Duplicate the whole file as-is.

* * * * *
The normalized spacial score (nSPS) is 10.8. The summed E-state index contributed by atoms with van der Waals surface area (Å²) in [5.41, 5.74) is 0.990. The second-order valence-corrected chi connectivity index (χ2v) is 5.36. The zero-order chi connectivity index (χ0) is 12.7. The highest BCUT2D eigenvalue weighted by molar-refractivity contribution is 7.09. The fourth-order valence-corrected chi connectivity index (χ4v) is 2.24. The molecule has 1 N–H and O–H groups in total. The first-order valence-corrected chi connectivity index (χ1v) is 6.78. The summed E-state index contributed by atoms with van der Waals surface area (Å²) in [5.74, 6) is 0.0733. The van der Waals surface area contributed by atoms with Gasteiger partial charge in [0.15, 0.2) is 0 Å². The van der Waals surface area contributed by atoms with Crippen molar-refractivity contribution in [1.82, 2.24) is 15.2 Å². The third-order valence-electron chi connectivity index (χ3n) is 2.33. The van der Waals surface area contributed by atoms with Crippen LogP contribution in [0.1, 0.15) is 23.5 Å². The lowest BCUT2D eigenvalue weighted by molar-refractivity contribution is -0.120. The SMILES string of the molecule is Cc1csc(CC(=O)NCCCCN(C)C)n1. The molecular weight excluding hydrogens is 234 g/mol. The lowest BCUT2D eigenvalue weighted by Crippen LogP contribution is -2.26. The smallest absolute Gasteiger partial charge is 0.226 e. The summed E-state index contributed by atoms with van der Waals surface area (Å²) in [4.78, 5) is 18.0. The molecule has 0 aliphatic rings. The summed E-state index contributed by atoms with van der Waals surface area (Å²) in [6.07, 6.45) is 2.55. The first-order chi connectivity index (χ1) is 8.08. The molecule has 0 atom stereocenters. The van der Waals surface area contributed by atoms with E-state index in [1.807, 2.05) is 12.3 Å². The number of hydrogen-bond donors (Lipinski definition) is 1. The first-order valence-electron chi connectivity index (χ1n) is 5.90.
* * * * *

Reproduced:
The normalized spacial score (nSPS) is 10.8. The summed E-state index contributed by atoms with van der Waals surface area (Å²) in [5.41, 5.74) is 0.990. The second-order valence-corrected chi connectivity index (χ2v) is 5.36. The zero-order chi connectivity index (χ0) is 12.7. The highest BCUT2D eigenvalue weighted by molar-refractivity contribution is 7.09. The fourth-order valence-corrected chi connectivity index (χ4v) is 2.24. The molecule has 1 N–H and O–H groups in total. The first-order valence-corrected chi connectivity index (χ1v) is 6.78. The summed E-state index contributed by atoms with van der Waals surface area (Å²) in [5.74, 6) is 0.0733. The van der Waals surface area contributed by atoms with Gasteiger partial charge in [0.15, 0.2) is 0 Å². The van der Waals surface area contributed by atoms with Crippen molar-refractivity contribution in [1.82, 2.24) is 15.2 Å². The third-order valence-electron chi connectivity index (χ3n) is 2.33. The van der Waals surface area contributed by atoms with Crippen LogP contribution in [0.1, 0.15) is 23.5 Å². The lowest BCUT2D eigenvalue weighted by molar-refractivity contribution is -0.120. The SMILES string of the molecule is Cc1csc(CC(=O)NCCCCN(C)C)n1. The molecular weight excluding hydrogens is 234 g/mol. The lowest BCUT2D eigenvalue weighted by Crippen LogP contribution is -2.26. The smallest absolute Gasteiger partial charge is 0.226 e. The summed E-state index contributed by atoms with van der Waals surface area (Å²) in [4.78, 5) is 18.0. The molecule has 0 aliphatic rings. The summed E-state index contributed by atoms with van der Waals surface area (Å²) in [6.07, 6.45) is 2.55. The first-order chi connectivity index (χ1) is 8.08. The molecule has 0 atom stereocenters. The van der Waals surface area contributed by atoms with E-state index in [1.807, 2.05) is 12.3 Å². The number of hydrogen-bond donors (Lipinski definition) is 1. The first-order valence-electron chi connectivity index (χ1n) is 5.90.